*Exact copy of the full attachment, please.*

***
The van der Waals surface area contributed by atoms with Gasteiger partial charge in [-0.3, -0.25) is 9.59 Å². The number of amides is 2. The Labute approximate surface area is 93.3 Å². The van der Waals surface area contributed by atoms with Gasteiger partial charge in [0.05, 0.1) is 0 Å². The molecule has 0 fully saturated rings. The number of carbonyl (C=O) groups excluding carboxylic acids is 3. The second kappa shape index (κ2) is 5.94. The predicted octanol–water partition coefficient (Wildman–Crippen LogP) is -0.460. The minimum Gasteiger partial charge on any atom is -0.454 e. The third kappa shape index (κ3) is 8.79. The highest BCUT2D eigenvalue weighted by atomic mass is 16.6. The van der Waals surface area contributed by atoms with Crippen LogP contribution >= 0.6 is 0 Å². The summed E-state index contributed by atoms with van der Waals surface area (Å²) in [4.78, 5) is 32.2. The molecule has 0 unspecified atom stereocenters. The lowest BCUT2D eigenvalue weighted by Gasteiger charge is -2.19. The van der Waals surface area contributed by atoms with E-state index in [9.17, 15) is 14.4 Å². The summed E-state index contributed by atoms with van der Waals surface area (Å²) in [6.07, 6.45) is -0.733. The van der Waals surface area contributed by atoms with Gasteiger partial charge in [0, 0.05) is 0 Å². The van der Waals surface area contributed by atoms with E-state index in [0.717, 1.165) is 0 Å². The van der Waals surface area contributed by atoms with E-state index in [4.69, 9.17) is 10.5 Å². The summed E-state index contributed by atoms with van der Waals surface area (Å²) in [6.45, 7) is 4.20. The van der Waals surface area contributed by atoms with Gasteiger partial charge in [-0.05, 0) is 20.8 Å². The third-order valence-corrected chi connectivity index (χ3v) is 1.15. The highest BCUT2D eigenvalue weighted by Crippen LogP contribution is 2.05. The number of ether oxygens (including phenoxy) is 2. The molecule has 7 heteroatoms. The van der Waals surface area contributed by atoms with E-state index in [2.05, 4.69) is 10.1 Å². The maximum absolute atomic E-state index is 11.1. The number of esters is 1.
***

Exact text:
The van der Waals surface area contributed by atoms with Gasteiger partial charge in [-0.3, -0.25) is 9.59 Å². The number of amides is 2. The Labute approximate surface area is 93.3 Å². The van der Waals surface area contributed by atoms with Gasteiger partial charge in [0.05, 0.1) is 0 Å². The molecule has 0 fully saturated rings. The number of carbonyl (C=O) groups excluding carboxylic acids is 3. The second kappa shape index (κ2) is 5.94. The predicted octanol–water partition coefficient (Wildman–Crippen LogP) is -0.460. The minimum Gasteiger partial charge on any atom is -0.454 e. The third kappa shape index (κ3) is 8.79. The highest BCUT2D eigenvalue weighted by atomic mass is 16.6. The van der Waals surface area contributed by atoms with Crippen LogP contribution >= 0.6 is 0 Å². The summed E-state index contributed by atoms with van der Waals surface area (Å²) in [4.78, 5) is 32.2. The molecule has 0 unspecified atom stereocenters. The lowest BCUT2D eigenvalue weighted by Gasteiger charge is -2.19. The van der Waals surface area contributed by atoms with E-state index in [9.17, 15) is 14.4 Å². The summed E-state index contributed by atoms with van der Waals surface area (Å²) in [6.07, 6.45) is -0.733. The van der Waals surface area contributed by atoms with Gasteiger partial charge in [0, 0.05) is 0 Å². The van der Waals surface area contributed by atoms with E-state index in [0.717, 1.165) is 0 Å². The van der Waals surface area contributed by atoms with E-state index in [4.69, 9.17) is 10.5 Å². The summed E-state index contributed by atoms with van der Waals surface area (Å²) in [6.45, 7) is 4.20. The van der Waals surface area contributed by atoms with Gasteiger partial charge in [-0.05, 0) is 20.8 Å². The third-order valence-corrected chi connectivity index (χ3v) is 1.15. The highest BCUT2D eigenvalue weighted by Crippen LogP contribution is 2.05. The number of ether oxygens (including phenoxy) is 2. The molecule has 7 heteroatoms. The van der Waals surface area contributed by atoms with E-state index in [2.05, 4.69) is 10.1 Å². The maximum absolute atomic E-state index is 11.1. The number of esters is 1.